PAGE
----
Only a handful of city and village governments are facing fiscal stress after billions of dollars of federal aid flowed to New York in the last year, buoying budgets along the way, Comptroller Tom DiNapoli found in a report released Wednesday.
The news could have positive implications for taxpayers and residents who rely on services local governments provide amid rising consumer costs and as spending returns to levels seen prior to the pandemic.
“The financial landscape for many local governments has improved with the infusion of federal aid and stronger economic activity,” DiNapoli said. “The relief funds are temporary, so it is critical that local communities make changes, including carefully managing debt and engaging in long-term planning, that help improve their financial outlook for years down the road.”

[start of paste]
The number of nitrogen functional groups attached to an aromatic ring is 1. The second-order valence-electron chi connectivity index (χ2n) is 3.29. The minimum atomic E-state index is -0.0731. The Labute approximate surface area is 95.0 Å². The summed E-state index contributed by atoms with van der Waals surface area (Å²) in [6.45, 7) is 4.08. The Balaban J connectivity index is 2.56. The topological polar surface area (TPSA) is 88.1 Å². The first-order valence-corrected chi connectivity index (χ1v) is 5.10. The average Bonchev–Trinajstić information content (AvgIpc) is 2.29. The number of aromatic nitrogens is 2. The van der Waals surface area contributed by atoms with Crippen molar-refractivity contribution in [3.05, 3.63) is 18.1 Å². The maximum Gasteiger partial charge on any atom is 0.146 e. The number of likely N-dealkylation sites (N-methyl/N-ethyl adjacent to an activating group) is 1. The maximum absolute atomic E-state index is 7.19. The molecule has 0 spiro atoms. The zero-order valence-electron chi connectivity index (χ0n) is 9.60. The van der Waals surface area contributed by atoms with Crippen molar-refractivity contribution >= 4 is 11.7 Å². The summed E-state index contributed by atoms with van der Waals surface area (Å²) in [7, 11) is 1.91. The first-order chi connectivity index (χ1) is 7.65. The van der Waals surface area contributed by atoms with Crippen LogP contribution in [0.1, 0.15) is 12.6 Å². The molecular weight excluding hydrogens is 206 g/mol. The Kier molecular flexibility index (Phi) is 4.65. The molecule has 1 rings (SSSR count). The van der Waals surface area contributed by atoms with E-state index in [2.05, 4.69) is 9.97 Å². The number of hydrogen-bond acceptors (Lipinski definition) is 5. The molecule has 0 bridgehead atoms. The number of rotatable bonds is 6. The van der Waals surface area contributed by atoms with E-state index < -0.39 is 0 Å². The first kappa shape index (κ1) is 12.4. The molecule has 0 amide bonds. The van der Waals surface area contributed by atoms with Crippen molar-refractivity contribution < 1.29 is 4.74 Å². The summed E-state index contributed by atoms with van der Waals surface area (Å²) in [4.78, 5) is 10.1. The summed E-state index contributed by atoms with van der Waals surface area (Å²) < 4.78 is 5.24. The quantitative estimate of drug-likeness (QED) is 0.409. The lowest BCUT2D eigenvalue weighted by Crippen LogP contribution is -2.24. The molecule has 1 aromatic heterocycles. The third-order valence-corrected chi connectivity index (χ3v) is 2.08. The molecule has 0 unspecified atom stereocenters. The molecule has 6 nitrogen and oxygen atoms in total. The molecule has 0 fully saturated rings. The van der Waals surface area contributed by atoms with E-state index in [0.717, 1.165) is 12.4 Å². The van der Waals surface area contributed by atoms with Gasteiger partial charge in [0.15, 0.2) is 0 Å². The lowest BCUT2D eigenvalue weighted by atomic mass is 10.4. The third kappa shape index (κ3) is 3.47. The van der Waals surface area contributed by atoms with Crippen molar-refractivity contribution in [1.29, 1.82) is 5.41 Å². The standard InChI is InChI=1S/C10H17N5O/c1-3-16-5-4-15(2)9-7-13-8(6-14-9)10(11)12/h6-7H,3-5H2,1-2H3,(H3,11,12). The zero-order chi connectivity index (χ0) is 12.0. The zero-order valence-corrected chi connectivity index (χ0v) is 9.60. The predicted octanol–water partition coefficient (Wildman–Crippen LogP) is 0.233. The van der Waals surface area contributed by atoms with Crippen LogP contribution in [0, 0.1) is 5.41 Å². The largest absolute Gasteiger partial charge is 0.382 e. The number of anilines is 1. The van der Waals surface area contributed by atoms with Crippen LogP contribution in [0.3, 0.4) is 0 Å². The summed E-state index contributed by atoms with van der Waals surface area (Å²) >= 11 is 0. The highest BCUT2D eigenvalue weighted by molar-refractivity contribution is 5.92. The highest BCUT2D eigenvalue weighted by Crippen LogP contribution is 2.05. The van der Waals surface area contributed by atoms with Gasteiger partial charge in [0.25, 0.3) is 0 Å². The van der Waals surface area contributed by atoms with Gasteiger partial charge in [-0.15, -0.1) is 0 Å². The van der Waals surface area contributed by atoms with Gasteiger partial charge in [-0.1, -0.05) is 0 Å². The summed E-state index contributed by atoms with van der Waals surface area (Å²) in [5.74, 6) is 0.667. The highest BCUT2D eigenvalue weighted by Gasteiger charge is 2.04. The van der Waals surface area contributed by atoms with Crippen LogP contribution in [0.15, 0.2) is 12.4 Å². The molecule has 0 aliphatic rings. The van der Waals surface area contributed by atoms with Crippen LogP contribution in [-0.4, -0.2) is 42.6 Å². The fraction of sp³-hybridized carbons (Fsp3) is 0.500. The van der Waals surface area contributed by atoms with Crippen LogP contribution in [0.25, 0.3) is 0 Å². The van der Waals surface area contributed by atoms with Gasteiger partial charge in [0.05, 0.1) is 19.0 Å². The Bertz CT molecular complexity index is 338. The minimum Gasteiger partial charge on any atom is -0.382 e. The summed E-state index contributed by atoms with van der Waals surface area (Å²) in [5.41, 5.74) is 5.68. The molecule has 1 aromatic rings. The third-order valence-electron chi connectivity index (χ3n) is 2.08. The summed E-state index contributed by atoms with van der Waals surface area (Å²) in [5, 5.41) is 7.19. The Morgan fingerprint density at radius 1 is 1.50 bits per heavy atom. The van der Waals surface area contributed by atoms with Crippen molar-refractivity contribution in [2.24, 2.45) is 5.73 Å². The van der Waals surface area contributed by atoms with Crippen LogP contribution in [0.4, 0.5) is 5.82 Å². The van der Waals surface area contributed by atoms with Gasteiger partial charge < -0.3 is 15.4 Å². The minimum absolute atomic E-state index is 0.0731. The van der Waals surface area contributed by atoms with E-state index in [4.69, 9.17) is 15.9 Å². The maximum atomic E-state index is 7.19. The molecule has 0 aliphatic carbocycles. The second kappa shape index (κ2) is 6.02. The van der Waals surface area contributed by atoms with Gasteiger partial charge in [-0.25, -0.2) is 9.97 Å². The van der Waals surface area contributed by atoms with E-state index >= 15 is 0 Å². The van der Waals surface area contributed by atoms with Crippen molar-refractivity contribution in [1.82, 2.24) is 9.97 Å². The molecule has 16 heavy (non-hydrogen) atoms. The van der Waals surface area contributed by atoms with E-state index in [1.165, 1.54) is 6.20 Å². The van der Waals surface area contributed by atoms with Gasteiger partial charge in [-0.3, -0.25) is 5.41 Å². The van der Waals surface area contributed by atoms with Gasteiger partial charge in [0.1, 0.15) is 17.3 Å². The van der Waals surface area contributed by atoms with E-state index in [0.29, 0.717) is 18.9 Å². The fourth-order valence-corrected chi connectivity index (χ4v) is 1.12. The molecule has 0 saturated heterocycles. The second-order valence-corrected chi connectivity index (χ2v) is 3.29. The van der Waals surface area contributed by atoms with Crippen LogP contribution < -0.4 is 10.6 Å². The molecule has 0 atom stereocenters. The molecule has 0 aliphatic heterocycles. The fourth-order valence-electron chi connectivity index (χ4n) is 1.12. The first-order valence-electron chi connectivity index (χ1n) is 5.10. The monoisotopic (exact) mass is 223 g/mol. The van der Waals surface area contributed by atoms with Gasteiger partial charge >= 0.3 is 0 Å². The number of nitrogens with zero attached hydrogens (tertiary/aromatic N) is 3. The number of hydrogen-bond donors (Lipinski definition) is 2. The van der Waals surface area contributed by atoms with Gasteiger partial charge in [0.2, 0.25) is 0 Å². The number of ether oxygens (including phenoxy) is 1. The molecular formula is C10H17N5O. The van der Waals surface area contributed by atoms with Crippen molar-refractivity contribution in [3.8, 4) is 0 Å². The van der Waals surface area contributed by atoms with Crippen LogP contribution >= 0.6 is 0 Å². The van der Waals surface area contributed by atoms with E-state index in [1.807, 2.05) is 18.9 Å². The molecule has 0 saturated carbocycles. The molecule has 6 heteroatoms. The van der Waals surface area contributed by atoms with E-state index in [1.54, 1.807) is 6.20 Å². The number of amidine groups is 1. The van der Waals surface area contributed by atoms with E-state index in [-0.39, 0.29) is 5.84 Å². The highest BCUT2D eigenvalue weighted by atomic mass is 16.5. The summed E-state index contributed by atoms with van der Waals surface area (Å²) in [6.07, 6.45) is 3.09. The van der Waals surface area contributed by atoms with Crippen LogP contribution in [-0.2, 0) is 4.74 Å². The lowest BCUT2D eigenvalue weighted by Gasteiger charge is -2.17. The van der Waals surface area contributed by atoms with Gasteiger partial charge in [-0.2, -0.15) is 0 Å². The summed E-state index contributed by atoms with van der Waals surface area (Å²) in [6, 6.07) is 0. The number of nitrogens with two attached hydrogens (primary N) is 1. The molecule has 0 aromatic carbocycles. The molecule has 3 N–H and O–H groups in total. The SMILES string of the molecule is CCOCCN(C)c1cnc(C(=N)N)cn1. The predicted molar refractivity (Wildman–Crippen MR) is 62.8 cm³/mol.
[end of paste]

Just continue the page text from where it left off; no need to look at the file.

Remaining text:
Ten villages and two cities were deemed to be in fiscal stress in all of New York, part of a report that assessed hundreds of local-level municipal governments and their financial picture. The report surveyed 522 villages and 17 city governments, including Buffalo, Rochester, Syacuse and Yonkers.
New York benefitted from billions of dollars in aid from the federal government meant to boost budgets following the financial fallout of the COVID pandemic and the closure of many businesses and public gathering spaces in response to the crisis.
The city of Amsterdam in Montgomery County was the only city in the state to deemed to be in “moderate” fiscal stress in the state. The overview assesses how much money local governments have saved, cash flow and short-term borrowing, as well as local factors such as employment, school districts’ finances, poverty and joblessness.